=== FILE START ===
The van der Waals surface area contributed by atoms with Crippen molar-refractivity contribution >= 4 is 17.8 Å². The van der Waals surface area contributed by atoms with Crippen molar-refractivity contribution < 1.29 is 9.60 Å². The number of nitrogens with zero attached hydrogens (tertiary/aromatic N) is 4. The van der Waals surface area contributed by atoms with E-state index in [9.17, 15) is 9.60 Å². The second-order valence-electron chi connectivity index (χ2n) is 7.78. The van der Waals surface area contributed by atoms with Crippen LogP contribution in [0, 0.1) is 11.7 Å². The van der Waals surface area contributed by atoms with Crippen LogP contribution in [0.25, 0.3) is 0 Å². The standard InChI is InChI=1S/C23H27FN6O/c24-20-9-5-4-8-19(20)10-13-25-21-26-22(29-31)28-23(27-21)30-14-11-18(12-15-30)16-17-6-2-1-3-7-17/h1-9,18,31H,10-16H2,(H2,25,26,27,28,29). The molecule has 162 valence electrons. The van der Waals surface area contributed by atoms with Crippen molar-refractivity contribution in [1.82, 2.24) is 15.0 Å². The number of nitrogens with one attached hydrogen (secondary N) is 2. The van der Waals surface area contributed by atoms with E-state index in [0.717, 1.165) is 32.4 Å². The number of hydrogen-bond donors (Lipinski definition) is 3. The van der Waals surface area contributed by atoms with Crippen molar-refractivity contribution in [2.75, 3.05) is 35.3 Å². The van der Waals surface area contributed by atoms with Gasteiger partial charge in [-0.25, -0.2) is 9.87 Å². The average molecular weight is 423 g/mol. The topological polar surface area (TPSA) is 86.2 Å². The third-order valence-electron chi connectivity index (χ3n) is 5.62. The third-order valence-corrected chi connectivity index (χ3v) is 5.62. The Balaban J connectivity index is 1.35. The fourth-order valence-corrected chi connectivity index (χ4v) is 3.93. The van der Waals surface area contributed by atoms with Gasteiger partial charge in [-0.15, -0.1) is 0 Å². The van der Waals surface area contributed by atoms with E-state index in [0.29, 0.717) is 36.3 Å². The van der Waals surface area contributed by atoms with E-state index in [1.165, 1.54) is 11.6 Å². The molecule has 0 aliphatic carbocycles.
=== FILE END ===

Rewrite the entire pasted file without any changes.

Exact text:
The van der Waals surface area contributed by atoms with Crippen molar-refractivity contribution >= 4 is 17.8 Å². The van der Waals surface area contributed by atoms with Crippen molar-refractivity contribution < 1.29 is 9.60 Å². The number of nitrogens with zero attached hydrogens (tertiary/aromatic N) is 4. The van der Waals surface area contributed by atoms with E-state index in [9.17, 15) is 9.60 Å². The second-order valence-electron chi connectivity index (χ2n) is 7.78. The van der Waals surface area contributed by atoms with Crippen LogP contribution in [0, 0.1) is 11.7 Å². The van der Waals surface area contributed by atoms with Crippen LogP contribution in [0.25, 0.3) is 0 Å². The standard InChI is InChI=1S/C23H27FN6O/c24-20-9-5-4-8-19(20)10-13-25-21-26-22(29-31)28-23(27-21)30-14-11-18(12-15-30)16-17-6-2-1-3-7-17/h1-9,18,31H,10-16H2,(H2,25,26,27,28,29). The molecule has 162 valence electrons. The van der Waals surface area contributed by atoms with Crippen molar-refractivity contribution in [1.82, 2.24) is 15.0 Å². The number of nitrogens with one attached hydrogen (secondary N) is 2. The van der Waals surface area contributed by atoms with E-state index in [0.717, 1.165) is 32.4 Å². The number of hydrogen-bond donors (Lipinski definition) is 3. The van der Waals surface area contributed by atoms with Crippen molar-refractivity contribution in [2.75, 3.05) is 35.3 Å². The van der Waals surface area contributed by atoms with Gasteiger partial charge in [-0.25, -0.2) is 9.87 Å². The average molecular weight is 423 g/mol. The topological polar surface area (TPSA) is 86.2 Å². The third-order valence-electron chi connectivity index (χ3n) is 5.62. The third-order valence-corrected chi connectivity index (χ3v) is 5.62. The Balaban J connectivity index is 1.35. The fourth-order valence-corrected chi connectivity index (χ4v) is 3.93. The van der Waals surface area contributed by atoms with Gasteiger partial charge in [-0.15, -0.1) is 0 Å². The van der Waals surface area contributed by atoms with E-state index in [0.29, 0.717) is 36.3 Å². The van der Waals surface area contributed by atoms with E-state index in [1.165, 1.54) is 11.6 Å². The molecule has 0 aliphatic carbocycles.